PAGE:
3 Ways to Protect Your Child from Hearing Loss

by: Alison Lurie

Health

For about one-third of all cases of hearing loss, exposure to loud noise is responsible. It impacts people of all ages, but children are especially vulnerable. Sounds measuring 85 dB or comparable to city traffic can be listened to safely for up to 8 hours per day.

But once you exceed this limit, your safe listening time will drop drastically. Listening to music is also one of the biggest culprits of hearing loss in children. The volume of these devices can easily exceed 105 dB, which is enough to result in long-term damage to the ears.

As a responsible parent, once your child is out in the world, you must protect them from dangers such as hearing loss. Your new bundle of joy will require baby headphones. Don’t hesitate to put on these cute devices over their ears for their long-term protection.

You must know which are the potentially damaging sounds your children are exposed to

Music players, as well as home television, have digitally created sounds. It is perhaps one of the huge concerns of this generation of children and teenagers. Devices that utilize earbuds are particularly a cause of worry because of their volume levels, which are difficult to monitor. It is critical to limit the number of hours your child is exposed to these devices daily. 

You must follow the volume guidelines, which is the first step to protect them from this harm. You can also monitor your child’s school activities, such as their band, and provide them with earplugs to wear in these settings. It is critical to give them protection when they will be exposed to loud sounds for long periods. 

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Let your children know the dangers of excessive noise and the possibility of permanent hearing loss

In many cases, your child will be reluctant to follow rules they do not understand. It is especially true if they are under the influence of peer pressure. As a parent, you must make an effort to explain to them how the hearing process works and how easily it can be damaged by repeated and excessive exposure to loud noises. Warn them that these damages can be irreversible.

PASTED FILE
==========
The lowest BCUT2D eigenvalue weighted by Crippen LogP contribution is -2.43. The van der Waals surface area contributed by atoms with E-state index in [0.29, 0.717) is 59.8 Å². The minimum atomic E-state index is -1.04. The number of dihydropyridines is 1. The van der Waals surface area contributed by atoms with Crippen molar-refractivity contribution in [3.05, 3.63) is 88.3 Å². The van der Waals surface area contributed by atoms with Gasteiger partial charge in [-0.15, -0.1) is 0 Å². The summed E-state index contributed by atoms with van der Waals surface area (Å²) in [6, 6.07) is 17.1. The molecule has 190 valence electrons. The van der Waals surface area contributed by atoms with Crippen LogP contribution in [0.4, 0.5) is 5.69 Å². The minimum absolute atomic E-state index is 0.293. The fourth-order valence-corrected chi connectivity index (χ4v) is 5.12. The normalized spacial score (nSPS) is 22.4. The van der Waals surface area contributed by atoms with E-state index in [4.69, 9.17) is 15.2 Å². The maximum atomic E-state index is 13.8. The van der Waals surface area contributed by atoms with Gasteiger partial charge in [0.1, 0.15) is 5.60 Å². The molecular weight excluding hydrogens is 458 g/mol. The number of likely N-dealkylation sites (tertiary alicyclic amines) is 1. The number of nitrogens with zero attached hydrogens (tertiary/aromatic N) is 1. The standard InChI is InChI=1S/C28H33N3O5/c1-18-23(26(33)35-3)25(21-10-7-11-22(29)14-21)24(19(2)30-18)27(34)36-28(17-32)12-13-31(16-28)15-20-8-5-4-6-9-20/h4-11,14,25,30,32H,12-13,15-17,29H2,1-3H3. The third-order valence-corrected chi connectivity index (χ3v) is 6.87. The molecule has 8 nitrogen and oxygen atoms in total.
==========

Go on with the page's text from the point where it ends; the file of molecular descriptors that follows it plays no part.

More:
One way to convince them to utilize hearing protection and control their gadgets’ volume is to lead by example. As a parent, tone down the volume of your TV and wear your earplugs when you do loud household chores such as mowing the lawn. Although your children will not follow the best hearing practices all the time, you can encourage them with enough reasoning, motivation, and leading by example. In the end, they will want to follow you to keep their hearing healthy for years to come.

Be vigilant about noisy environments

Certain seasons of the year and certain events produce high noise levels. Examples are holiday parties, sporting events, and concerts. Make sure that, as a parent, you are aware of the noise levels.

Utilize hearing protection in this case and bring baby headphones, especially for your newborn when there is potential for loud noise. These products are affordable and optimally preserve your kids’ hearing.

It would help if you also distanced yourself from loud noises. Never allow your kids to stand near speakers and other noise emitters.

You must also consider leaving if the noise is causing discomfort. Ringing and pain are signs the ears need a rest. If your child has complaints, cover their ears and consider an early exit.

Consider modifying loud toys

Toys engineered for babies may be noisy and result in hearing impairment. Listen to the toy before purchasing it. Be cautious about how loud a toy sounds, and you must consider a different option if you find that it is deafening.

You can always modify these toys as well. Another way to reduce noise is to put a piece of tape over the speakers. With a few simple steps, you can make a toy much safer for your kid’s ears.

Hearing is critical to a person’s development and well-being. Ensure that you are taking care of your child’s hearing by being vigilant about loud noises in the environment. However, the best thing you can do if your child is old enough is to teach them about the value of protecting their hearing and provide them the necessary equipment to do so.

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